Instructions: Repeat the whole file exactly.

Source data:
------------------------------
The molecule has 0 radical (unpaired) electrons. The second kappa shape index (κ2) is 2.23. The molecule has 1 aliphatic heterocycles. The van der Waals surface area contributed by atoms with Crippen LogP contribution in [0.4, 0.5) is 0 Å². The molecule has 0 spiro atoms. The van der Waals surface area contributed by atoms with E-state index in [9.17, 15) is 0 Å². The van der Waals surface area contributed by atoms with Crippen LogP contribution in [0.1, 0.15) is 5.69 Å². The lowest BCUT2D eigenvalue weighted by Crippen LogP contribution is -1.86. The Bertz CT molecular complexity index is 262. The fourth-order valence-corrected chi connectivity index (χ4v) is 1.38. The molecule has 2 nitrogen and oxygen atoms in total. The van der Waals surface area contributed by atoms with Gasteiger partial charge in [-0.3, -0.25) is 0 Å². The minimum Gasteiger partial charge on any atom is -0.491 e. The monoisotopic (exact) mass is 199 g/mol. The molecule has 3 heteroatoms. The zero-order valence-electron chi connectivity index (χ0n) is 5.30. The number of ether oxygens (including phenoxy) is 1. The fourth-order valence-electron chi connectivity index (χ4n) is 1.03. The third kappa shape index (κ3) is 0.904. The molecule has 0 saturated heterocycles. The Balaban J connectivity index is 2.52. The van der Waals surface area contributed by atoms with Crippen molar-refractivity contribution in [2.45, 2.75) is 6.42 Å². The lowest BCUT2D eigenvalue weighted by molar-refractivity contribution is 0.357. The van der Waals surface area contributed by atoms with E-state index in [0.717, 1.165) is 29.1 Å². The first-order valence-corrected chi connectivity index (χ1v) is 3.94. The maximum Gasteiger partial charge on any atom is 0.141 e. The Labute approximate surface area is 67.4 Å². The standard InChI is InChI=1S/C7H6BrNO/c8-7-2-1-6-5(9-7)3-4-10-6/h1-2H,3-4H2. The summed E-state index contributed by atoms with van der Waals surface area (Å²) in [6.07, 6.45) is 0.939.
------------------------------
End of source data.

The molecule has 0 radical (unpaired) electrons. The second kappa shape index (κ2) is 2.23. The molecule has 1 aliphatic heterocycles. The van der Waals surface area contributed by atoms with Crippen LogP contribution in [0.4, 0.5) is 0 Å². The molecule has 0 spiro atoms. The van der Waals surface area contributed by atoms with E-state index in [9.17, 15) is 0 Å². The van der Waals surface area contributed by atoms with Crippen LogP contribution in [0.1, 0.15) is 5.69 Å². The lowest BCUT2D eigenvalue weighted by Crippen LogP contribution is -1.86. The Bertz CT molecular complexity index is 262. The fourth-order valence-corrected chi connectivity index (χ4v) is 1.38. The molecule has 2 nitrogen and oxygen atoms in total. The van der Waals surface area contributed by atoms with Gasteiger partial charge in [-0.3, -0.25) is 0 Å². The minimum Gasteiger partial charge on any atom is -0.491 e. The monoisotopic (exact) mass is 199 g/mol. The molecule has 3 heteroatoms. The zero-order valence-electron chi connectivity index (χ0n) is 5.30. The number of ether oxygens (including phenoxy) is 1. The fourth-order valence-electron chi connectivity index (χ4n) is 1.03. The third kappa shape index (κ3) is 0.904. The molecule has 0 saturated heterocycles. The Balaban J connectivity index is 2.52. The van der Waals surface area contributed by atoms with Crippen molar-refractivity contribution in [2.45, 2.75) is 6.42 Å². The lowest BCUT2D eigenvalue weighted by molar-refractivity contribution is 0.357. The van der Waals surface area contributed by atoms with E-state index in [0.717, 1.165) is 29.1 Å². The first-order valence-corrected chi connectivity index (χ1v) is 3.94. The maximum Gasteiger partial charge on any atom is 0.141 e. The Labute approximate surface area is 67.4 Å². The standard InChI is InChI=1S/C7H6BrNO/c8-7-2-1-6-5(9-7)3-4-10-6/h1-2H,3-4H2. The summed E-state index contributed by atoms with van der Waals surface area (Å²) in [6.07, 6.45) is 0.939.